“Let the animals eat what they want to eat and do what they want to do. Be there when they need you but leave them alone. And be patient.”
-Roland & Miranda, Co-Founders.
I hope you will feel happy to ask me any questions at all about our sourcing, our processing and our products. I don’t presume that you will blindly trust us to source your meat for you, you should feel totally happy to ask us questions. I’ll ask a few here, things I’d want to ask us myself:
Why do you know about meat?
We started on my husband’s parents’ farm (pics above), where we had probably one of the simplest beef supply chains in the country – we were there for the calving, weaning, rearing of the herd; we learned about the feeds, the value of the grass-feeding (to both the health of the cow and the quality and nutrition of the beef); then we bought a cow from Roland’s father, took it to the abattoir, collected the carcass 2-3 days later, butchered the meat, cut the steaks, and produced the burgers and ready meals. Then we went to farmers’ markets and food shows (350 in our first 18 months) to sell our stock. Then we took the money we made, bought another cow, made more products, went to the markets… and round it went again.
This is a wonderfully simple form of business and, incidentally, our respect for (and enjoyment) of this uncomplicated commerce is one of the many reasons why we respectfully turned down Tesco and other large retailers, where I believe that many many levels of management, logistics, politics and negotiations are a detriment to a lot of our country’s food products. However, at the same time, our first two years were neither a largely commercial nor an efficient business structure if one has the ambition that we have always had to be a ‘bigger’ company.
So, once we were buying more cows than Roland’s father had to sell us, we asked him to help us design a blueprint to go and source from other farms. We were worried about doing this but we learnt that there are a lot of incredible farmers in this country and the transition wasn’t nearly as difficult as we had imagined.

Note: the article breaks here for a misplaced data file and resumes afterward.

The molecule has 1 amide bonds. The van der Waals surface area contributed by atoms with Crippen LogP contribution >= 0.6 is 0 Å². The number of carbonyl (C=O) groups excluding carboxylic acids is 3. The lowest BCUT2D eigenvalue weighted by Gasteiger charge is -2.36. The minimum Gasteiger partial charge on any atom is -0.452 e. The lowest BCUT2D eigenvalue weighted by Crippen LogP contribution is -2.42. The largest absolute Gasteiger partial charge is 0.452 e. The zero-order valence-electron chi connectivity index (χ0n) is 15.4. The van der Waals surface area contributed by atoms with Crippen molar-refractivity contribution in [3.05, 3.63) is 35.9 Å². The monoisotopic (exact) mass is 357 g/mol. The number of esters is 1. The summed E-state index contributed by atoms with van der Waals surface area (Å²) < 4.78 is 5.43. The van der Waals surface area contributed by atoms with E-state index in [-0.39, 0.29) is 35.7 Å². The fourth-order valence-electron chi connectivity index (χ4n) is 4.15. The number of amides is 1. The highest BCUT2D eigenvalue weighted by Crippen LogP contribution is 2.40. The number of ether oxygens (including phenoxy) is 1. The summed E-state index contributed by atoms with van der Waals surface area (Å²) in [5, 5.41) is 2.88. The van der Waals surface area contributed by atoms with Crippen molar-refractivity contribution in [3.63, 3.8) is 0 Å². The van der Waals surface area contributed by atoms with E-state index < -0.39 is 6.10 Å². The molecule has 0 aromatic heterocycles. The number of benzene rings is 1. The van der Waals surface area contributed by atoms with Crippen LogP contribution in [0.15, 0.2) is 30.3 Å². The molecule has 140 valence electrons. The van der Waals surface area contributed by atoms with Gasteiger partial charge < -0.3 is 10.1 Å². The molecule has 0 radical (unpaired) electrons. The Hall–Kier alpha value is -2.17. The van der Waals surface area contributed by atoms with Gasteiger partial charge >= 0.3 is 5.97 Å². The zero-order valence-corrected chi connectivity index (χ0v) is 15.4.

We also, of course, needed to start learning a lot about pork, lamb and poultry too, to add to our beef experience. We know our farmers, some of them we’ve known for years and are our friends. So, question two:
Where is your meat from?
I have a network of 16 British farms from which I source. I use just four abattoirs so that we know them just as well. Our pork, for example, is from Suffolk; our chickens from Staffordshire and Yorkshire; a lamb farm in Oxfordshire, two in Dorset; and a group of beef farms in Somerset.
What do Muddy Boots do with the meat?
Everything but the slaughter and first stage of cutting. We receive ‘quarters’ and ‘primals’. We have room, for example, for quarter pigs, half lambs, and whole primals of beef. We then butcher all the steaks, joints and cuts and we use the rest of the meat for dicing or mincing for our range of recipe meats (burgers, sausages, meatballs, meatloaf, etc).
I have a factory in East London (Leyton), which Roland and I own and run, and the team there are employed by us and trained by us. Read more about Our Factory.
This calibre of meat goes into everything we do – even the cured meats like our salami and bacons, and the beef in our little steak and ale pies and pasties.
Why not organic?
There have been many studies in Organic, I’ll try to explain why we haven’t committed to the certificate in our shops.
For us, the question is simply and entirely about the farming and welfare of the animal whilst it is alive. A commitment to getting this right is also the best taste and nutritional content for the consumer; a win-win. There should be no tricks nor shortcuts and any medical science needs to be proven and genuinely beneficial to the animal. So far, just the same as the Soil Association.
I know that if one is not an expert in science, medicine, farming, slaughter, butchery, etc, one needs to trust people who are. This is what a certificate or a regulatory body like Organic does and it’s to be admired. It’s also exactly what we did when we started the company: we went to the scientists, the farmers, the vets, the abattoirs and we asked all the questions we could, even quite stupid ones. They explained their processes, their reasoning, their businesses and their experiences to us so that we could understand them and be confident enough to go and source from farms ourselves.
Roland and I trust the farms and abattoirs implicitly. If they ever let us down, we will be completely accountable; that’s our liability in this, just like a certificate. And what we found was that a lot of the farms were too small to be able to afford the additional overheads of subscribing to a certifying body like Organic. We remind people that it is a subscription that you choose/pay for, it’s not a nationwide audit where you pass or fail.
It is an additional certificate and certainly doesn’t mean that the practices of unsubscribed farms are not organic (with a small ‘o’) or farm to the same (or better) standards than Red Tractor, LEAF and other certifying bodies. Where the Organic certificate has been immensely successful is for the larger meat supplies to supermarkets. It’s been a brilliant way of assuring supermarket shoppers that this is the ‘good meat’ when it’s on a shelf with up to four other price brackets.
And that’s just what we’re doing by putting our name on our packaging too, we’re accountable.